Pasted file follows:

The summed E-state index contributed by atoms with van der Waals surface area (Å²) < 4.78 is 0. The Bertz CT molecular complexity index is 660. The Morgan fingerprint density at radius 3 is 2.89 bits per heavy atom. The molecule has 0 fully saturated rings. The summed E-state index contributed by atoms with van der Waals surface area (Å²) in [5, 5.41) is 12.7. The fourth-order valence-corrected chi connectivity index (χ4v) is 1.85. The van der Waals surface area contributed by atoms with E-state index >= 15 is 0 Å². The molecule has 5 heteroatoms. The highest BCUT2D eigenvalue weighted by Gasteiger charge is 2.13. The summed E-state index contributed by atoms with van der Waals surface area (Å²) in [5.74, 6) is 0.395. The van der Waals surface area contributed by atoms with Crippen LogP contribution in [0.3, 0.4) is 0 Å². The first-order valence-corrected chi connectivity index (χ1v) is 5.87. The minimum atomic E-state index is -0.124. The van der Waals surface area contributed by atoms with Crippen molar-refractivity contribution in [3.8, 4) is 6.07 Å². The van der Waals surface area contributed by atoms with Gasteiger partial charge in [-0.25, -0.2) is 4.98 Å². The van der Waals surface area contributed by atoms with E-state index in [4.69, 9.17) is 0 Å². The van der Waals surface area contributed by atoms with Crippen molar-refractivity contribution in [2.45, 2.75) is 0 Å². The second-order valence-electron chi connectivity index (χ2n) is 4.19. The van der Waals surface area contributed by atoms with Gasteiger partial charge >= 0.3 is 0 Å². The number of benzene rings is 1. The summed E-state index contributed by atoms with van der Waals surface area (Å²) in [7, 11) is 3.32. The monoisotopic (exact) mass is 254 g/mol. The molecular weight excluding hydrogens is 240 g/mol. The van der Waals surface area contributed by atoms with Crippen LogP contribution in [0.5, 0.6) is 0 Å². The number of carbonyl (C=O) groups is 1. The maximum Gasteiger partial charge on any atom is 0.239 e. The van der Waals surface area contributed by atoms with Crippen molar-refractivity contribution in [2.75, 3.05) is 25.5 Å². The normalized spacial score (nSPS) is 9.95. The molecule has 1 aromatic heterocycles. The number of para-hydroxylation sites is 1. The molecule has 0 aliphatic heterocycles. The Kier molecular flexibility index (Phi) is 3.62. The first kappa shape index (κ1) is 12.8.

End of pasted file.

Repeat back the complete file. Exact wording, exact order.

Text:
The summed E-state index contributed by atoms with van der Waals surface area (Å²) < 4.78 is 0. The Bertz CT molecular complexity index is 660. The Morgan fingerprint density at radius 3 is 2.89 bits per heavy atom. The molecule has 0 fully saturated rings. The summed E-state index contributed by atoms with van der Waals surface area (Å²) in [5, 5.41) is 12.7. The fourth-order valence-corrected chi connectivity index (χ4v) is 1.85. The van der Waals surface area contributed by atoms with E-state index >= 15 is 0 Å². The molecule has 5 heteroatoms. The highest BCUT2D eigenvalue weighted by Gasteiger charge is 2.13. The summed E-state index contributed by atoms with van der Waals surface area (Å²) in [5.74, 6) is 0.395. The van der Waals surface area contributed by atoms with Crippen LogP contribution in [0.3, 0.4) is 0 Å². The first-order valence-corrected chi connectivity index (χ1v) is 5.87. The minimum atomic E-state index is -0.124. The van der Waals surface area contributed by atoms with Crippen molar-refractivity contribution in [3.8, 4) is 6.07 Å². The van der Waals surface area contributed by atoms with Gasteiger partial charge in [-0.25, -0.2) is 4.98 Å². The van der Waals surface area contributed by atoms with E-state index in [4.69, 9.17) is 0 Å². The van der Waals surface area contributed by atoms with Crippen molar-refractivity contribution in [2.45, 2.75) is 0 Å². The second-order valence-electron chi connectivity index (χ2n) is 4.19. The van der Waals surface area contributed by atoms with Gasteiger partial charge >= 0.3 is 0 Å². The number of benzene rings is 1. The summed E-state index contributed by atoms with van der Waals surface area (Å²) in [7, 11) is 3.32. The monoisotopic (exact) mass is 254 g/mol. The molecular weight excluding hydrogens is 240 g/mol. The van der Waals surface area contributed by atoms with Crippen LogP contribution in [0.5, 0.6) is 0 Å². The number of carbonyl (C=O) groups is 1. The maximum Gasteiger partial charge on any atom is 0.239 e. The van der Waals surface area contributed by atoms with Crippen molar-refractivity contribution in [2.75, 3.05) is 25.5 Å². The normalized spacial score (nSPS) is 9.95. The molecule has 1 aromatic heterocycles. The number of para-hydroxylation sites is 1. The molecule has 0 aliphatic heterocycles. The Kier molecular flexibility index (Phi) is 3.62. The first kappa shape index (κ1) is 12.8.